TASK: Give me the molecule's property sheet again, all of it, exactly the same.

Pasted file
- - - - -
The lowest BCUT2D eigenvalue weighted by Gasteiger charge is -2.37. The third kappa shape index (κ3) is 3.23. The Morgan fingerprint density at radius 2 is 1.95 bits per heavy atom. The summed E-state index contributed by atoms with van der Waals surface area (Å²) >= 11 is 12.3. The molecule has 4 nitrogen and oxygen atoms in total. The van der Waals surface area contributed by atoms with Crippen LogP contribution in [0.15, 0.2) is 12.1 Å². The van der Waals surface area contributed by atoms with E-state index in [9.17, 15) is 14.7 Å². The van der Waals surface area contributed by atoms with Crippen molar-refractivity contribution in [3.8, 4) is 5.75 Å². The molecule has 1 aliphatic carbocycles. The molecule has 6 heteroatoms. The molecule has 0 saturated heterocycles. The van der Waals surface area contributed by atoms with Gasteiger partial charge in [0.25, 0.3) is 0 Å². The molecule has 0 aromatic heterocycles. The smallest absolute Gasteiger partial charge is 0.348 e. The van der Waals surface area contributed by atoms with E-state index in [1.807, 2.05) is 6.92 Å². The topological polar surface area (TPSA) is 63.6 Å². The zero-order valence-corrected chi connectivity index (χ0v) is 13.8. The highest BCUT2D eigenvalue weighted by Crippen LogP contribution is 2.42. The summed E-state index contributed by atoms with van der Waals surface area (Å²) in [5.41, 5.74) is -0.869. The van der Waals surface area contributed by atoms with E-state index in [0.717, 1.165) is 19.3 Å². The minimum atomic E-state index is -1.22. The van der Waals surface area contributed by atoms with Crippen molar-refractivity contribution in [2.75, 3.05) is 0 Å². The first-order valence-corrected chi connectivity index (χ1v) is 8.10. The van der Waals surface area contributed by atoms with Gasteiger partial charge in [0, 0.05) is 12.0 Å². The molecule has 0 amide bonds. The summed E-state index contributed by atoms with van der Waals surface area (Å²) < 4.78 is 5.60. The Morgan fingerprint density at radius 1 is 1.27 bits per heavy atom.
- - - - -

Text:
The lowest BCUT2D eigenvalue weighted by Gasteiger charge is -2.37. The third kappa shape index (κ3) is 3.23. The Morgan fingerprint density at radius 2 is 1.95 bits per heavy atom. The summed E-state index contributed by atoms with van der Waals surface area (Å²) >= 11 is 12.3. The molecule has 4 nitrogen and oxygen atoms in total. The van der Waals surface area contributed by atoms with Crippen LogP contribution in [0.15, 0.2) is 12.1 Å². The van der Waals surface area contributed by atoms with E-state index in [9.17, 15) is 14.7 Å². The van der Waals surface area contributed by atoms with Crippen molar-refractivity contribution in [3.8, 4) is 5.75 Å². The molecule has 1 aliphatic carbocycles. The molecule has 6 heteroatoms. The molecule has 0 saturated heterocycles. The van der Waals surface area contributed by atoms with Gasteiger partial charge in [0.25, 0.3) is 0 Å². The molecule has 0 aromatic heterocycles. The smallest absolute Gasteiger partial charge is 0.348 e. The van der Waals surface area contributed by atoms with E-state index in [1.807, 2.05) is 6.92 Å². The topological polar surface area (TPSA) is 63.6 Å². The zero-order valence-corrected chi connectivity index (χ0v) is 13.8. The highest BCUT2D eigenvalue weighted by Crippen LogP contribution is 2.42. The summed E-state index contributed by atoms with van der Waals surface area (Å²) in [5.41, 5.74) is -0.869. The van der Waals surface area contributed by atoms with E-state index in [0.717, 1.165) is 19.3 Å². The minimum atomic E-state index is -1.22. The van der Waals surface area contributed by atoms with Crippen molar-refractivity contribution in [2.75, 3.05) is 0 Å². The first-order valence-corrected chi connectivity index (χ1v) is 8.10. The van der Waals surface area contributed by atoms with Gasteiger partial charge in [0, 0.05) is 12.0 Å². The molecule has 0 amide bonds. The summed E-state index contributed by atoms with van der Waals surface area (Å²) < 4.78 is 5.60. The Morgan fingerprint density at radius 1 is 1.27 bits per heavy atom.